Monday, December 13, 2010


I find it surprising that, since the number of various experiences seems to be important, that science has not tried to make it possible to see what it’s like to become a toaster oven.

Wednesday, November 3, 2010

The Four Notes of Fate

Ludwig van Beethoven conveys the message of fate and human will to the whole world through his music. Much of Beethoven's life reflects this struggle between human will and fate, in fact. Beethoven was born to Johann and Maria Magdalena van Beethoven in the year 1770. His family steadily became poorer after his grandfather's death in 1773 and his father's descent into alcoholism. After age eleven, Beethoven was forced to leave school to provide for his family. His father made young Ludwig undergo vigorous musical training in hopes that he would become another child-prodigy like Mozart, but this failed. In spite of his failure to become a child prodigy, though, Beethoven went on to study music; and he made a name for himself early on. Although no credible testimonials survive of his first visit to Vienna, legend has it that Mozart said “this young man will make a great name for himself in the world” when he heard Beethoven's superb improvisational skills. But then the hand of fate struck. By 1800, Beethoven realized that he was going deaf. He was tempted to take his life into his own hands, but, as the Heiligenstadt Testament reveals, “..only Art held [Beethoven] back; for, ah, it seemed unthinkable for me to leave the world forever before I had produced all that I felt called upon to produce.…” Beethoven would not let deafness stop him from writing the music that he was called to write. He stated that he would “seize fate by the throat”. He did this through his music. After completing his famous tenth symphony, he planned to continue on by outlining his next symphony. But fate had caught up with him. On March 26th, 1827, Ludwig van Beethoven died; and was honored by the presence of ten-thousand people at his funeral.

Beethoven wrestled fate through his music. Even early on, you can hear traces of this life-conflict of his. He aggressively displayed emotional intensity in his Piano Sonata in C minor, which is known as his “Pathetique Sonata”. After he learned of his advancing deafness, he decided to start over in his composing career by writing his Third or “Eroica” Symphony. Beethoven was taking quite a few chances by displaying this fiery emotion amidst the practice of self-control in the Classical period. When the audience heard the first four notes of his infinitely famous Fifth Symphony, they were sure he was insane. However, by the time he wrote his great Seventh Symphony, the audience had caught on – they wanted to hear it again. Beethoven saved his best for last, though. The Ninth Symphony was one of the very last manuscripts to be written by the great composer. During its performance, Beethoven had to be made aware of the applause from the audience by one of the soloists: as he was completely deaf. Beethoven also wrote one opera, called Fidelio. But his struggles with fate are best portrayed by far by his nine symphonies that shook the world.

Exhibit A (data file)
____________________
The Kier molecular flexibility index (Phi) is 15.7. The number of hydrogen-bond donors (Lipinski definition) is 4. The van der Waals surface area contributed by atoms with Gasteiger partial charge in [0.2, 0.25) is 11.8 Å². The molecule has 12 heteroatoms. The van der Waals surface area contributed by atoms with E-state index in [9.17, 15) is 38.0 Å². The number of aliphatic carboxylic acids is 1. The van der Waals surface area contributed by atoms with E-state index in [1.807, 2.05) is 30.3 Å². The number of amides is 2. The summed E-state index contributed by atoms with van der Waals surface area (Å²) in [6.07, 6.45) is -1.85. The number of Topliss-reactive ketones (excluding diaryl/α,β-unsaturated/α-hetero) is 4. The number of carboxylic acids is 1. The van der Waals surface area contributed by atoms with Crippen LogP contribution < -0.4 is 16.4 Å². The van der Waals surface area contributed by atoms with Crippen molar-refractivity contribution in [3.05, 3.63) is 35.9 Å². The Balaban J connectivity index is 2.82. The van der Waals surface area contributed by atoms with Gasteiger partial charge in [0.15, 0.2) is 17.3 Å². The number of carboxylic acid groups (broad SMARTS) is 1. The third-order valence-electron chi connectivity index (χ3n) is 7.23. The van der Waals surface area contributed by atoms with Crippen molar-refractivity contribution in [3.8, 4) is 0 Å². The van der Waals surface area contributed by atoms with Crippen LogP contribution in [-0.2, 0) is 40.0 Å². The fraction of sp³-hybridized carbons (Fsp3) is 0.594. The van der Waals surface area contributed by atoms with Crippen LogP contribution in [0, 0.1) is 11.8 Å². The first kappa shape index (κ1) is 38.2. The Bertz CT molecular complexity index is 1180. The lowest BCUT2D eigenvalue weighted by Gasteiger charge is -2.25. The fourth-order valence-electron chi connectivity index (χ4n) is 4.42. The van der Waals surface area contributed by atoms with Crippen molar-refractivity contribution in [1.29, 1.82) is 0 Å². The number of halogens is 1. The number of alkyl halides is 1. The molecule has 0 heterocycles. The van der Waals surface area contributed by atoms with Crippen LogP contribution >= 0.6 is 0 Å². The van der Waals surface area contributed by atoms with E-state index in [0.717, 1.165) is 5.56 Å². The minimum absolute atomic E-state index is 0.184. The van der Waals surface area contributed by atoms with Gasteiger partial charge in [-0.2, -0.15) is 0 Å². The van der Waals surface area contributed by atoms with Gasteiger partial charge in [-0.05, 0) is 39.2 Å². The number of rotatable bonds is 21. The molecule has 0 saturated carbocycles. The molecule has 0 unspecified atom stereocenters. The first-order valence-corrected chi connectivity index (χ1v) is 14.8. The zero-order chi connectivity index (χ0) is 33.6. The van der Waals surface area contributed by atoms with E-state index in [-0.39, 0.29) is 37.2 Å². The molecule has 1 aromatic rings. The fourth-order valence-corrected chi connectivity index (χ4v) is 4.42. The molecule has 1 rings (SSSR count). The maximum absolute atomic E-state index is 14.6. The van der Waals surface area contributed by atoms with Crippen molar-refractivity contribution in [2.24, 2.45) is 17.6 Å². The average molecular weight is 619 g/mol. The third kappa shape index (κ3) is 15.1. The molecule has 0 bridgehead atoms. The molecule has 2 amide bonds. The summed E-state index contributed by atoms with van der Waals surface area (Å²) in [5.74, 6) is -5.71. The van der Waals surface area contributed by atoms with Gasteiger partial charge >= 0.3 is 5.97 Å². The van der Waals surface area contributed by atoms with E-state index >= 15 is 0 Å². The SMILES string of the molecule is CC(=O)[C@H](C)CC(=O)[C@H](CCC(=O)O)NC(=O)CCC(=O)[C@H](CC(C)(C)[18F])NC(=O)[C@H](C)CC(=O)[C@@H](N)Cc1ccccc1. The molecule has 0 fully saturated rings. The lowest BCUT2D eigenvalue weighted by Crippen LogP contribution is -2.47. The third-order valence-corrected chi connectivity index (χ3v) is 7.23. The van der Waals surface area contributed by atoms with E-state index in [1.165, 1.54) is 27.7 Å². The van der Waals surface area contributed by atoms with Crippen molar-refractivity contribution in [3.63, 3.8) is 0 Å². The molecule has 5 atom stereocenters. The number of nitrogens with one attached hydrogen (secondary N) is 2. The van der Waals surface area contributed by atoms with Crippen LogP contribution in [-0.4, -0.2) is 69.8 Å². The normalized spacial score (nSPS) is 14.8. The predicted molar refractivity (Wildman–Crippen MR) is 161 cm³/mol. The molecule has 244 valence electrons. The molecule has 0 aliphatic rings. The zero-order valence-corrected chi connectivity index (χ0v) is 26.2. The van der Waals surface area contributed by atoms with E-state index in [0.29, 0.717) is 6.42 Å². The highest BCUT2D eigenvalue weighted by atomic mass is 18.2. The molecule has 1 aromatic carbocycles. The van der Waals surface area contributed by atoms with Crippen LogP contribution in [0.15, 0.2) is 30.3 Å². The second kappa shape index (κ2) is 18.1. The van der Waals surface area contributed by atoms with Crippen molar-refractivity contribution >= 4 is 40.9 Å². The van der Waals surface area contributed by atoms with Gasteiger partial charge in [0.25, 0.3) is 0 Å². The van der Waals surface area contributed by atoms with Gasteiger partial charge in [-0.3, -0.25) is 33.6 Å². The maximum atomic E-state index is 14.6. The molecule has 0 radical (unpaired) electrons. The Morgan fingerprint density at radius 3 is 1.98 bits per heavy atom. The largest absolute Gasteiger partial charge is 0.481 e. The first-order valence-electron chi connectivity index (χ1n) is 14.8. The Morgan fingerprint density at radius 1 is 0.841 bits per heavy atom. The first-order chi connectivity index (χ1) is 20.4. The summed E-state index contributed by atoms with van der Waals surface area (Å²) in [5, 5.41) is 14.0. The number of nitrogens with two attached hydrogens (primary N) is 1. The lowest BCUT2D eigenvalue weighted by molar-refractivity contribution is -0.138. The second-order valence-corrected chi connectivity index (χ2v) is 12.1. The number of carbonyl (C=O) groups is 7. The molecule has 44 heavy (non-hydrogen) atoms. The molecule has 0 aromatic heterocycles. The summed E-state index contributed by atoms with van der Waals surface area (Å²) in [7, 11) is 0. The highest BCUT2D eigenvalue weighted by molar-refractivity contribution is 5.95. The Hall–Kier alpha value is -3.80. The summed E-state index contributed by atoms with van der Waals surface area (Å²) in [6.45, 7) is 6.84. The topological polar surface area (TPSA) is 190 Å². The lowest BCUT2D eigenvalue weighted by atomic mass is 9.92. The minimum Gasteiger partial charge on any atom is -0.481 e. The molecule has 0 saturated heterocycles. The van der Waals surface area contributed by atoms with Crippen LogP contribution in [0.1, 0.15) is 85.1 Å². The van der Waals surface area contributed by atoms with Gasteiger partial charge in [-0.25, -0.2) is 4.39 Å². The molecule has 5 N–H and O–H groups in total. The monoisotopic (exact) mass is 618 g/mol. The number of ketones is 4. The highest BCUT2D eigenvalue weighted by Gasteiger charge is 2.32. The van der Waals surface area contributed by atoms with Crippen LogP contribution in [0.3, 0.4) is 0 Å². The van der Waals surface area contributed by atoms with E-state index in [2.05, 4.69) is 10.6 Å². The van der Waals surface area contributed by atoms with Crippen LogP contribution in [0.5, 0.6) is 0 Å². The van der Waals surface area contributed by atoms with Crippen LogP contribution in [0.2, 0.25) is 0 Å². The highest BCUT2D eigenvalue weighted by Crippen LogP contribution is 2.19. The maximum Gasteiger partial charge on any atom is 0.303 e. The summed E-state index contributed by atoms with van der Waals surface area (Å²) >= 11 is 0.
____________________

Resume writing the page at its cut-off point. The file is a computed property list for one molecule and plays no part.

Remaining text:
Beethoven's lyrical melodic lines and powerful accents bring to mind the dramatic and hostile aspects of the struggle with fate, while his slow, somber themes inform us of the deep wounds fate inflicts. The rhythmic motifs illustrate this continual battle. One particular practice of Beethoven's that enables him to portray the underlying element of fate is his treatment of the bass line. Until Beethoven, composers in the Classical era wrote the bass line in the cello and doubled it an octave below with the stringed bass. Beethoven departed from this practice, and wrote independent parts for both instruments. Another rather different and somewhat odd characteristic of Beethoven is his treatment of sonata form. On some occasions – in his early piano sonatas, for example – Beethoven departed from the normal use of this form. He used what has been called “binary sonata form”. In binary sonata form, the boundary between the development section and the recapitulation section is somewhat uncertain. When listening to this in Beethoven's music, one might come away with more of a sense of turmoil created by this unclear boundary – A chaotic struggle between the will of the composer and that of fate.

The four notes sound. Instantly, fate has struck its blow: Beethoven was going deaf. He started sketching his Fifth Symphony as early as 1804, around the time he realized that fate had dealt him the blow. By July of 1809, he had finished it, and presented the score to the publisher E.T.A. Hoffman. Hoffman was a contributor to one of the most respected music journals in Germany at the time, and had nothing but praise for the work. The review he wrote was twice as long as his other reviews, and contained extravagant and pictorial language about Beethoven's work of early Romanticism – it was the largest piece of writing ever written on a work of Beethoven at the time.